I’ve been working on a project for an internal client, which includes linking out to various medical search utilities. One of the sites we are using as a search provider offers pharmacy searches. The site was built on ASP.Net technology, or so I would assume as all the file extensions are ‘aspx.’ I bring this provider up because I was shocked and appalled by their disregard for the users that would be searching.

This site, which shall remain unnamed, commits one of the greatest usability crimes I’ve seen: they rely only on Javascript to submit their search. In order to give you, dear reader, the scope of the issue, I always test sites like these by disabling Javascript and testing the function again.

The search stopped working.

Mind you, if this was some sort of specialized search geared toward people that were working with Javascript technology, I might be able to see requiring Javascript in order to make the search work properly. Even in circumstances like the aforementioned search, shutting down the search with Javascript disabled is still questionable.

This, however, is a search for local pharmacies.

Considering the users that might be searching for a pharmacy, we can compile a list. This is not comprehensive: the young, the elderly, the rich, the poor, sick people, healthy people, disabled people and blind people. I’ll stop there.

Let’s consider a couple of select groups in that list, i.e. the poor, the disabled and the blind. The less money you have the less likely you are to buy a new computer if your old one still works. I know this sounds funny, but I’ve seen people using Internet Explorer 5.5 to access sites in the insurance world. Lord knows what other antiques they might use to access a site. Suffice to say, people with old computers may not support the AJAX calls made by an AJAX only search.

Let’s, now, consider the two groups who are much larger than the IE 5.5 crowd: the disabled and blind. I separate these two so we can think about different situations for each.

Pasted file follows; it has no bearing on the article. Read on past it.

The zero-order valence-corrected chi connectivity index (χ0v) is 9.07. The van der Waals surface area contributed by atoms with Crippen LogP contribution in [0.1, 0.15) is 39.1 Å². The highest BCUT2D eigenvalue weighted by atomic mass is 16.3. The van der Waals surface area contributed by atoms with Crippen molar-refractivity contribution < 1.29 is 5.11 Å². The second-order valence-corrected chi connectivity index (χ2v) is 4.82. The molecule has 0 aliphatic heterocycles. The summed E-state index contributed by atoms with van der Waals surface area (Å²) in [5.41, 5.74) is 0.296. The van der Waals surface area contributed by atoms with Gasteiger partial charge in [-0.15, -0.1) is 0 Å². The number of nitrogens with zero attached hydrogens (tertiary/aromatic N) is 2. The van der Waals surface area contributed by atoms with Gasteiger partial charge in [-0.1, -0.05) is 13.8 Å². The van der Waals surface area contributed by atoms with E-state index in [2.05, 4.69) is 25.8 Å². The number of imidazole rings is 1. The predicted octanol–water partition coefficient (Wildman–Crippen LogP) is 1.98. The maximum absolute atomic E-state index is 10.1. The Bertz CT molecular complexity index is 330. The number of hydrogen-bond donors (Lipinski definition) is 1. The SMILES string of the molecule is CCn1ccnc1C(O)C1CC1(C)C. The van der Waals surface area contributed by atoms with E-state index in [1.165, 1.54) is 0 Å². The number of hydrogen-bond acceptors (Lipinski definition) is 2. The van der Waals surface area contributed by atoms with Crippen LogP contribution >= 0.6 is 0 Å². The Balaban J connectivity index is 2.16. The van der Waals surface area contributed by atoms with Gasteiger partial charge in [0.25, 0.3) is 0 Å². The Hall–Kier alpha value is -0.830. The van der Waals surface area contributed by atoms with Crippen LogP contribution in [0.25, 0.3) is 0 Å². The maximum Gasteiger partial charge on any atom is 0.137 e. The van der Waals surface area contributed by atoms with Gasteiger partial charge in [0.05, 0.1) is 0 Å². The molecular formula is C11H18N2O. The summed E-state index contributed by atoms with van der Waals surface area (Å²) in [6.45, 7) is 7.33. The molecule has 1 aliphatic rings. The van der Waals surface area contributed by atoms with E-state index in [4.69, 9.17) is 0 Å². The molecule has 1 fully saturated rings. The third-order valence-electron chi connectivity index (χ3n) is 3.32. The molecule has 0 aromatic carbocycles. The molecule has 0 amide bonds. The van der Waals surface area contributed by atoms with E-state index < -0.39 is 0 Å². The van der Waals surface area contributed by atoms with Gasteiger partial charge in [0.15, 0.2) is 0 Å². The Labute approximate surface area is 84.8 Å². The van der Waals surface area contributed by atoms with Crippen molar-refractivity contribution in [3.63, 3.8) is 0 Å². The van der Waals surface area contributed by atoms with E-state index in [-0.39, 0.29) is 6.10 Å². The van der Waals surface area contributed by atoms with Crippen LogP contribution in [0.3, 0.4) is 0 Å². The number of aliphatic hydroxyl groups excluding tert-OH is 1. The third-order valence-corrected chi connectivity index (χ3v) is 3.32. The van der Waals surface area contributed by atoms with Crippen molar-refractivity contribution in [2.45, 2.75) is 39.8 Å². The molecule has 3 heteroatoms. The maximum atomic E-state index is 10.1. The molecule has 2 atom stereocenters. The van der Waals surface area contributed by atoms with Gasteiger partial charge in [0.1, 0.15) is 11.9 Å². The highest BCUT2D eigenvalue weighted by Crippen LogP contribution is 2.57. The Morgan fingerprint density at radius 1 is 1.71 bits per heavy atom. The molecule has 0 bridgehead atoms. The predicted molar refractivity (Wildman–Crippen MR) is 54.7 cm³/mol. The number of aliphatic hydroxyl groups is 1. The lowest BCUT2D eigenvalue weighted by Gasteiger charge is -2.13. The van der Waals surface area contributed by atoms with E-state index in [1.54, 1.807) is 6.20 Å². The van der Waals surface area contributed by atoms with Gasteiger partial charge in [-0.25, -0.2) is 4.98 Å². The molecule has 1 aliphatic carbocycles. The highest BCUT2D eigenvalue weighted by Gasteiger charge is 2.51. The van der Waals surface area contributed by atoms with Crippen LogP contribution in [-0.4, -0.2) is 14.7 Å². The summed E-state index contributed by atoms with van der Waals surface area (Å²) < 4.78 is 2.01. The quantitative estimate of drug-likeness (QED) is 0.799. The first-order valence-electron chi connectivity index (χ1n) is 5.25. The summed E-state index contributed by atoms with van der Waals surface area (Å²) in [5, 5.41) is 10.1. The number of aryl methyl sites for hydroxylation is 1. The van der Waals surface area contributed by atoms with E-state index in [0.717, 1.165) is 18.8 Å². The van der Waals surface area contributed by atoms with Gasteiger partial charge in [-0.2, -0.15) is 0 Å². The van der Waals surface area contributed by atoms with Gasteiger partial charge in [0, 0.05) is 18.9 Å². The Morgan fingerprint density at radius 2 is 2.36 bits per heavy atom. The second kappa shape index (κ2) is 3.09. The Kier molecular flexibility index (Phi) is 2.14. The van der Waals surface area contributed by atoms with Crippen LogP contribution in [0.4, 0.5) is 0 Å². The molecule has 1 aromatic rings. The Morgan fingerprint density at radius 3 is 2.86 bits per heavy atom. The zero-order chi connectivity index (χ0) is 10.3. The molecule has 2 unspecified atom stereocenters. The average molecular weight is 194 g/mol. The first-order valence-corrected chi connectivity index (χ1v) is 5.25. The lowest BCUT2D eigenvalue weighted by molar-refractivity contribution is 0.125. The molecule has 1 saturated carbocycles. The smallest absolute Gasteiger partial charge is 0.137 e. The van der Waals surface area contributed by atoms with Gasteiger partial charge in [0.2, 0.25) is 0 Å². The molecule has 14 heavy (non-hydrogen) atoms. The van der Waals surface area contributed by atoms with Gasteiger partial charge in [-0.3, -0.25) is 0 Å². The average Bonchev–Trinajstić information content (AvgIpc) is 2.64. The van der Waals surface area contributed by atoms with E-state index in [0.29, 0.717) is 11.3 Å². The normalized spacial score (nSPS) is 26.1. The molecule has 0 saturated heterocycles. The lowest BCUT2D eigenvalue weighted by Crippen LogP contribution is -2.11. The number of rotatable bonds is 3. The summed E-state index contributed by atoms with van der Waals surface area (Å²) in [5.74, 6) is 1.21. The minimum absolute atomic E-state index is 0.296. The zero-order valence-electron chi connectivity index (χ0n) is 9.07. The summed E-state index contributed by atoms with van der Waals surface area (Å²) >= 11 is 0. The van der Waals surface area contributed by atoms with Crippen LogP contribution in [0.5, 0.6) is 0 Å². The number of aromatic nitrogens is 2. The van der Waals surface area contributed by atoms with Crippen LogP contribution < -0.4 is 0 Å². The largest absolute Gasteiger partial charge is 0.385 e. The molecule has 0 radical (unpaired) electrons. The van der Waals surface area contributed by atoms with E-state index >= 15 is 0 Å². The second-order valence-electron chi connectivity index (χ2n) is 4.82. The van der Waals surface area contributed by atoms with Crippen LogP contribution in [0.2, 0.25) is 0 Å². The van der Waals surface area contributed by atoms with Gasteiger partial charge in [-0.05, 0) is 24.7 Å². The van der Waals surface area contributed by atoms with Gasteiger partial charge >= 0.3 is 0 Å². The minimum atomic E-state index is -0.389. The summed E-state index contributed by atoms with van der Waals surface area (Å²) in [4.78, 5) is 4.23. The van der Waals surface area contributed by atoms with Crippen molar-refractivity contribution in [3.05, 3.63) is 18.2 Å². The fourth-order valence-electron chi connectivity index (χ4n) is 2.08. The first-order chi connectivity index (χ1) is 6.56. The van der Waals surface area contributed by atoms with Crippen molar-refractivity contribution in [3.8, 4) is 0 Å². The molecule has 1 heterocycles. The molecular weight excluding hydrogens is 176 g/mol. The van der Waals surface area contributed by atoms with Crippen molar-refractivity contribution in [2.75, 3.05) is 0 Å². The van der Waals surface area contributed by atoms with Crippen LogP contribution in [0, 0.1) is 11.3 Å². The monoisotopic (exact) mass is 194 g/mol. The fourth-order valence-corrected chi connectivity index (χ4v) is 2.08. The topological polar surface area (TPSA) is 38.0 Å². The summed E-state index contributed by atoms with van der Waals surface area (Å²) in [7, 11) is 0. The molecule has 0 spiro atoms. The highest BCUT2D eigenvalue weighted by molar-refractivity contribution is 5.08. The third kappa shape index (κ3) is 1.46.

First, the blind. Blind people use screen readers to view web sites. Though I am unsure as to the latest capabilities of screen readers, but the last time I did reading about screen readers for the blind, I was brought to understand that their experience is a little like using Lynx. See a screencap below to get an idea of what Lynx is like.

[caption id=”attachment_182” align=”alignnone” width=”300” caption=”chrisstead.net on Lynx”]chrisstead.net on Lynx[/caption]

As you can see, browsing for the blind is kind a no-frills venture. No CSS, no Javascript, no imagery. Since many of them can’t see what you have made available, (yes, there are varying degrees of blindness) they have to rely on a program to read the screen for them. This means, pages that rely on Javascript for core functionality are out of reach for these users.

In much the same way, disabled users may have a limited set of functions they can access within their browser. This will depend on the degree of disability and the breadth of function on their browser. I can’t and won’t say what a disabled browsing experience is like since I am not disabled and the experience varies so widely it’s not possible to pin down what the overall experience is like. Suffice to say, it is limited.

Now, the reason I mentioned the site was built on ASP.Net: For whatever reason, the sites I see with the worst usability almost always seem to be built on ASP.Net. I have a hard time wrapping my head around this, as I’ve built ASP/C# apps and had no problem building the core functions to operate with or without Javascript enabled. Everything you need is right at your fingertips.

From sites that require users to be on a windows machine using the newest version of Internet Explorer, to web apps that require users have Javascript and images enabled just to navigate the core functions, ASP sites often seem to be bottom of the barrel.

Perhaps it is a group of people that are used to developing for desktop apps and haven’t had to consider usability in the modern age of the web. Perhaps it’s novice developers that don’t understand some of the core concepts that go into building successful web applications. Either way, the current trend of ASP disabled-inaccessibility must come to an end.

To the ASP.Net developers of the world, I implore you to reconsider your development goals and meet the needs of your customers. To the rest of you that may be committing the same sins in another language, I beg you to be considerate of all of your users, instead of a select group. Think about usability for a degraded experience, build accordingly and make the web a better place.